ethical polls!

Source: The Hitavada      Date: 04 Dec 2018 12:48:29

NEW Chief Election Commissioner Mr. Sunil Arora has followed his mandate to insist that elections should be free, fair and ethical. Upon assuming the coveted office, he has stressed the importance of proper elections, which is in tune with his duties as the country’s electoral chief. Despite this, even a child in the street would wonder if all the stakeholders in the electoral process really follow this triad of ‘free, fair, and ethical’ practices during elections. For, no matter all the moral appeals to the nation, elections in India have had their own issues that may not pass the litmus test of honesty. And once the word ‘honesty’ is under the scanner, everything else becomes secondary. This is the actual issue before the nation.

On the whole, Indian elections have been lauded by the world as a great exercise involving the principle of universal adult franchise. Hundreds of millions of people above the age of 18 step out of their homes and line up to cast votes in every election.

Barring a few exceptions, most elections in the country record fairly high percentage of voting. Yet, every election at any level leaves some bitter taste in the mouth on account of ethical issues that often go beyond the question of money spent by the candidates or their respective political parties. We have every reason to believe that Mr. Sunil Arora is talking about the issues that go far beyond funding.


There is little doubt that politics is not a game of fair dealing. And when the game boils down to elections, the dictum that ‘everything is fair in love and war’ is brought into play by almost all parties. And unfortunately, this idea gets an official acceptance in the huge percentage of electoral battles the country witnesses every five years. That ill-gotten money plays a big and dirty role in the elections, is actually the smaller part of the electoral battle. The bigger part is occupied by other issues involving blatant lie-telling, brazen show of power of money and muscle, uncouth and untrue propaganda, fake promises, nonsensical character-assassination of the rival candidates and their party-leaders ...! The question of ethicality gets buried under this ugly and ungainly method and manner.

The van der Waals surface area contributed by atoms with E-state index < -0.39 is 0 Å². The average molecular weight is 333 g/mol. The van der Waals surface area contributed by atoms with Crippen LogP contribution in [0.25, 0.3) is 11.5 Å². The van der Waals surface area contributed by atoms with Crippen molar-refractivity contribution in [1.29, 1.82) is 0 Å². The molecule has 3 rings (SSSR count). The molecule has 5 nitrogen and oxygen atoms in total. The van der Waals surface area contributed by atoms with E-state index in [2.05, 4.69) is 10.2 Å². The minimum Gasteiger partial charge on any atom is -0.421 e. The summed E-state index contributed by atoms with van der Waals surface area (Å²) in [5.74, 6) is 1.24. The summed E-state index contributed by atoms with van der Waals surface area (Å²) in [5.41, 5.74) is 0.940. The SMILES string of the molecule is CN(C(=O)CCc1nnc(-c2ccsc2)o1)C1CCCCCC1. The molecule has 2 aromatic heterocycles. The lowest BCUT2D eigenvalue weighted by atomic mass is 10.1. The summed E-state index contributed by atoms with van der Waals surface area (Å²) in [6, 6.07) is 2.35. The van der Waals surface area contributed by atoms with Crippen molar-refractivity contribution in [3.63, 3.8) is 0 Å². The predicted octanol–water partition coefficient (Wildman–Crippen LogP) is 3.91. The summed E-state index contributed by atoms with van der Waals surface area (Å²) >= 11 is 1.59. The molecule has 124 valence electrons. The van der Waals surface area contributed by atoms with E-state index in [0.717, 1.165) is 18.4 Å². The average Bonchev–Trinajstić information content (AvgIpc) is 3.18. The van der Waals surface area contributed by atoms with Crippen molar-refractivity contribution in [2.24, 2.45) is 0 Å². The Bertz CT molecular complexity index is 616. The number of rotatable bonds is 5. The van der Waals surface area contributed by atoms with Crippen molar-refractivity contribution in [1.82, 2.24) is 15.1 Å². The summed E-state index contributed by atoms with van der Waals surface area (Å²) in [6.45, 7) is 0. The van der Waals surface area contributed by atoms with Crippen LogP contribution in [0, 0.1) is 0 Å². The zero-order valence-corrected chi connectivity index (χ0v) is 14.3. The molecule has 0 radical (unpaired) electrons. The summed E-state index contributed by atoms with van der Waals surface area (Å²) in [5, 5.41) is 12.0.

It is obvious that Mr. Sunil Arora is traumatised by such issues. He might not have made specific mentions of many of these points, but the sum and substance of his appeal about “free, fair and ethical” elections encompasses all the undesirable dimensions of the country’s electoral business. In fact, the reason why many good people are opposed to participation in politics is the dirty gamesmanship indulged in by political leaders and their parties during the election time. Good people do not want to be party to politics which was described by George Bernard Shaw as “the last resort of the scoundrels”.


As the next general elections are barely six months away, the atmosphere is quite likely to get dirtier and murkier with senseless allegations, undesirable oneupmanship, and unaccounted money. When he referred to “free, fair and ethical” elections, Mr. Sunil Arora was certainly referring to many of the issues we just mentioned. There is no doubt that he will do his job in a most efficient manner, but his expectations about what the elections should be like, may not get fulfilled by the electoral and political games parties play.


However, this should not be the worry of only the Chief Election Commissioner. Factually, it should be a true national concern. And in this endeavour of free, fair and ethical elections, the best and biggest role has to be played by political parties. So far, beyond offering lip service, political parties have done precious little in this regard. If this continues, then we might see the CEC a highly disappointed and failed person without his own fault.